Raven's book is a welcome and significant addition to the expanding literature on the social, economic, and cultural history of a still-neglected region in early American studies. Given the paucity of extant merchant papers for the colony, the thoroughly annotated letterbook (there are over five hundred footnotes for the letters alone) provides another window through which to explore South Carolina's trade connections with England during the eighteenth and early nineteenth centuries. Two other appendices detail the Library Society's membership and a catalog of its holdings from 1748 to c.1769; in an era of reduced budgets the University of South Carolina Press is to be applauded for publishing this material. Beyond the wealth of detail on the specifics of the book trade, Raven's main arguments expand upon the portrait of elite social and intellectual life outlined by Joyce Chaplin and Edward Pearson, among others. The idea of books as part of the eighteenth-century "empire of goods" and as keys to understanding elite mentality is not new, but Raven's discussion of the sociability of the Library Society and the social context of book buying (and reading) provides an important bridge between analyses of books as commodities in the transatlantic trade and their role as "instruments of social and cultural assertiveness" within a specific community (p. 228). Moreover, Raven usefully counters recent scholarly emphasis on the role of print in aiding the emergence of a more democratic public sphere, suggesting instead that books and print culture more broadly simultaneously fostered both openness and exclusivity. For South Carolina elites, books offered an entree into the transatlantic world of letters and learning, yet those elites also used printed materials and the Library to promote cultural hierarchy and their own authority at home. The Library Society and its collections, Raven ably demonstrates, offered "enlightenment and instruction" to its members while helping to further the famous harmony that characterized the South Carolina gentry in the eighteenth century and beyond (p. 228).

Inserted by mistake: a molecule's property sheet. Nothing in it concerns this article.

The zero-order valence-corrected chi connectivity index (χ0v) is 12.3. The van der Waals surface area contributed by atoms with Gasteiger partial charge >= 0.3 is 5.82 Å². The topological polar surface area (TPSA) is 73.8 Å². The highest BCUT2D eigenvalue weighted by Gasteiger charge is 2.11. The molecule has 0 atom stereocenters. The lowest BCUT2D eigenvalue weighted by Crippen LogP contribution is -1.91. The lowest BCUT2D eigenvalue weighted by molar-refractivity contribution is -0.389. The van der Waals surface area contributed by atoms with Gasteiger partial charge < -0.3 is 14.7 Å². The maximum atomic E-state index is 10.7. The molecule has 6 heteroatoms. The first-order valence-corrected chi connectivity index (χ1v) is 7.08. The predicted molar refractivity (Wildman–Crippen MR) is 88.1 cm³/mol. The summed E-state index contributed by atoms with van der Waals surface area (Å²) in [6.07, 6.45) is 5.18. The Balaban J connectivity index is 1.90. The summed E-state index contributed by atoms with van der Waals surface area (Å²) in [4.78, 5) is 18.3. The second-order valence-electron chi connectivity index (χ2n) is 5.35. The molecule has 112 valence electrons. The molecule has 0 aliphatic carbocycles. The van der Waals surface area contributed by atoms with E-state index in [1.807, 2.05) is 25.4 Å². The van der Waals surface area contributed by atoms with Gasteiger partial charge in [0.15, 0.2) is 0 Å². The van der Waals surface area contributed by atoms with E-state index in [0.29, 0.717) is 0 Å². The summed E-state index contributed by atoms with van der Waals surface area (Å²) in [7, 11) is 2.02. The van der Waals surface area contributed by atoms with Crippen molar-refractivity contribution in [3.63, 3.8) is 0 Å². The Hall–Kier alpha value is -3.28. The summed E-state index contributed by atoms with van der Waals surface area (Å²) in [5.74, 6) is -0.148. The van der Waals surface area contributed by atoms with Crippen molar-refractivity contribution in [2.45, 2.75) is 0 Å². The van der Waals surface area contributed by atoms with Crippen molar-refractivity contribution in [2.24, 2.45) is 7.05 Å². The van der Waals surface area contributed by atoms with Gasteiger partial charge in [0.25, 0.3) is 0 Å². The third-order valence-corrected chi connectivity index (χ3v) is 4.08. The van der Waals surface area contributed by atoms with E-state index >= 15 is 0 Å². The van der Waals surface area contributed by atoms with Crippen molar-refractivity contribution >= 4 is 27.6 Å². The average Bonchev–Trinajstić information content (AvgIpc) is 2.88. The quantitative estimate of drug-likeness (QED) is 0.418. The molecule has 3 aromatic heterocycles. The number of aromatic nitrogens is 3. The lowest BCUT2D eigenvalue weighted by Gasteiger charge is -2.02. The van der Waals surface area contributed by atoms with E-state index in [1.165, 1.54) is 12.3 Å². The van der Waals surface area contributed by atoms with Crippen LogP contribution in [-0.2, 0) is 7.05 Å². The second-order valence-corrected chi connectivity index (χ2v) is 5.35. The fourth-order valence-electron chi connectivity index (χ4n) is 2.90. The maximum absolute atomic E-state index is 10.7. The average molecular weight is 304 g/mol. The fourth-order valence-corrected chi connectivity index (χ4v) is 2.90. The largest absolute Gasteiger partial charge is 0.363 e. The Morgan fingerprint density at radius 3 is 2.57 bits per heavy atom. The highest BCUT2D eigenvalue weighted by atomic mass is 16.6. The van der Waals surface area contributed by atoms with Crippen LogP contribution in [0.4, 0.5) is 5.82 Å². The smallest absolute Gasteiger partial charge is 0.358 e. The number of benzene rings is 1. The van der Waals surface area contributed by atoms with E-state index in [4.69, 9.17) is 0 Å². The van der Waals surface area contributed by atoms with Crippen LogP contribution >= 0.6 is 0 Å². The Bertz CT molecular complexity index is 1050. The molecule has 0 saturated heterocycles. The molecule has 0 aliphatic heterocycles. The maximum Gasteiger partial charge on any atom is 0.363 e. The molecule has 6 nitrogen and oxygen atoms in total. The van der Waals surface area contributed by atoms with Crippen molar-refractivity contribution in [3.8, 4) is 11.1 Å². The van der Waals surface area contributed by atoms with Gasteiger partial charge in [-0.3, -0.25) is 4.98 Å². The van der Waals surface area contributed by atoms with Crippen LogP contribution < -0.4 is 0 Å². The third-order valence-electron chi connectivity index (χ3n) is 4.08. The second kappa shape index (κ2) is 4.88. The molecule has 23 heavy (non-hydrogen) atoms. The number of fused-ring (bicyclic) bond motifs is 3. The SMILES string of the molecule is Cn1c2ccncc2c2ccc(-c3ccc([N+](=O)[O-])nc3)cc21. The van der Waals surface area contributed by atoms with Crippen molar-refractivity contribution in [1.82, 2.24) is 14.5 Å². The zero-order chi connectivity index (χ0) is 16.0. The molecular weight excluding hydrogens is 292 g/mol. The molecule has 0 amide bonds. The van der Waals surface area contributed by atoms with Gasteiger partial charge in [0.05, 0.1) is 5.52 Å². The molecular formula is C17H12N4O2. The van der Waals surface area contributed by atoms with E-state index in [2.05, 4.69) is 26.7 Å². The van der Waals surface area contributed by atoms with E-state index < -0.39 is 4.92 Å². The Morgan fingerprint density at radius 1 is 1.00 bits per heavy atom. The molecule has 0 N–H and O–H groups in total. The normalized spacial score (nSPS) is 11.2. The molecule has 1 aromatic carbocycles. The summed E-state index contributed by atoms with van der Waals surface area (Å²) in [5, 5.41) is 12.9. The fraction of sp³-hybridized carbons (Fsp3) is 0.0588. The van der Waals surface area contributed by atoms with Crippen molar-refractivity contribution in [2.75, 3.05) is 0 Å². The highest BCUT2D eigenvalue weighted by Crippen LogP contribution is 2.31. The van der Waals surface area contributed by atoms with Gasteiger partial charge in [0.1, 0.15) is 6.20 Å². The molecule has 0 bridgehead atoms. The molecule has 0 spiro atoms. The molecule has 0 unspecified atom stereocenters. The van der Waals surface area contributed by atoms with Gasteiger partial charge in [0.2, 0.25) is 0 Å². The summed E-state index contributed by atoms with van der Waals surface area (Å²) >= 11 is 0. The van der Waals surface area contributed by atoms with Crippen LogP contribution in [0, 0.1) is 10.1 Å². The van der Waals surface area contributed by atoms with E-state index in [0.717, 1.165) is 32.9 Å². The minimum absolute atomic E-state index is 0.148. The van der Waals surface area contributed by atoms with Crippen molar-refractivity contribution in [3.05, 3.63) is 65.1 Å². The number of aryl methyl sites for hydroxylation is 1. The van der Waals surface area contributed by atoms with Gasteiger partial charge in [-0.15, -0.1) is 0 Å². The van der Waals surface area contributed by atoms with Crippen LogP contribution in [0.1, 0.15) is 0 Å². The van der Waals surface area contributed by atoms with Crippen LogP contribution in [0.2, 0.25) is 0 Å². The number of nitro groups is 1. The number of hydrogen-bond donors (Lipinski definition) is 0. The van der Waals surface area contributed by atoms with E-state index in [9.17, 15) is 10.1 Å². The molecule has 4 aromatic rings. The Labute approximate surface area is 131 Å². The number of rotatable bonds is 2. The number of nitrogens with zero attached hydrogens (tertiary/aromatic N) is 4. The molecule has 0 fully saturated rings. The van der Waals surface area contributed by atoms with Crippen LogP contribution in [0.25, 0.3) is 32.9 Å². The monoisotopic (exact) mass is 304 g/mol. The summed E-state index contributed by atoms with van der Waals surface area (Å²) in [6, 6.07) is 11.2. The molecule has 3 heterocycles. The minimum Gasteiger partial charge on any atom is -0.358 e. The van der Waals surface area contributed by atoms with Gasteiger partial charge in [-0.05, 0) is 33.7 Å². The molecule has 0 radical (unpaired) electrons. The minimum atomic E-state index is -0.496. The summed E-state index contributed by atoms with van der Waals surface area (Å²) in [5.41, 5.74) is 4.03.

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Matthew Mulcahy. Review of Raven, James, London Booksellers and their American Customers: Transatlantic Literary Community and the Charleston Library Society, 1748-1811.